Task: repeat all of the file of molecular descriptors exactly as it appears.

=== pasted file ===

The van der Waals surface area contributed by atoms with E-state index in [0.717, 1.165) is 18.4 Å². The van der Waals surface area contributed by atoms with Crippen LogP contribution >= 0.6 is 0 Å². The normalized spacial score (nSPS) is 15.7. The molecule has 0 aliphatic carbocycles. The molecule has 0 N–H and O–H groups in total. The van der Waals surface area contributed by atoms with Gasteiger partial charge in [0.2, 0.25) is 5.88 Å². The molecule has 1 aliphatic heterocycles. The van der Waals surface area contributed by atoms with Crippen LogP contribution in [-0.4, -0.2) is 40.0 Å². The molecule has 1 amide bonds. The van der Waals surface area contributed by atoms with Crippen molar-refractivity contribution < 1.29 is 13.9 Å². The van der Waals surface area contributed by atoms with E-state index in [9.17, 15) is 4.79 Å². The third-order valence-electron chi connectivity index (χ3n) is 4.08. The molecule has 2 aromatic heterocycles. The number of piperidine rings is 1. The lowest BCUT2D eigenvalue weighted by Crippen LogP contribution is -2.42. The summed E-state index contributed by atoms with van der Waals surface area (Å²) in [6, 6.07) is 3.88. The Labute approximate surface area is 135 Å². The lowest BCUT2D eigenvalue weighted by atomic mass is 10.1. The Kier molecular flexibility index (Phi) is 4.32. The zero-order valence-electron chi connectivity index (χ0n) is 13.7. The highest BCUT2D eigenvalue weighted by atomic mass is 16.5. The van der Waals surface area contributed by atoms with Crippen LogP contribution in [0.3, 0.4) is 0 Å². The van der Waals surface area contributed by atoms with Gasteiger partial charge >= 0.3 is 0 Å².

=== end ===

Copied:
The van der Waals surface area contributed by atoms with E-state index in [0.717, 1.165) is 18.4 Å². The van der Waals surface area contributed by atoms with Crippen LogP contribution >= 0.6 is 0 Å². The normalized spacial score (nSPS) is 15.7. The molecule has 0 aliphatic carbocycles. The molecule has 0 N–H and O–H groups in total. The van der Waals surface area contributed by atoms with Gasteiger partial charge in [0.2, 0.25) is 5.88 Å². The molecule has 1 aliphatic heterocycles. The van der Waals surface area contributed by atoms with Crippen LogP contribution in [-0.4, -0.2) is 40.0 Å². The molecule has 1 amide bonds. The van der Waals surface area contributed by atoms with Crippen molar-refractivity contribution < 1.29 is 13.9 Å². The van der Waals surface area contributed by atoms with E-state index in [9.17, 15) is 4.79 Å². The third-order valence-electron chi connectivity index (χ3n) is 4.08. The molecule has 2 aromatic heterocycles. The number of piperidine rings is 1. The lowest BCUT2D eigenvalue weighted by Crippen LogP contribution is -2.42. The summed E-state index contributed by atoms with van der Waals surface area (Å²) in [6, 6.07) is 3.88. The Labute approximate surface area is 135 Å². The lowest BCUT2D eigenvalue weighted by atomic mass is 10.1. The Kier molecular flexibility index (Phi) is 4.32. The zero-order valence-electron chi connectivity index (χ0n) is 13.7. The highest BCUT2D eigenvalue weighted by atomic mass is 16.5. The van der Waals surface area contributed by atoms with Crippen LogP contribution in [0.3, 0.4) is 0 Å². The van der Waals surface area contributed by atoms with Gasteiger partial charge >= 0.3 is 0 Å².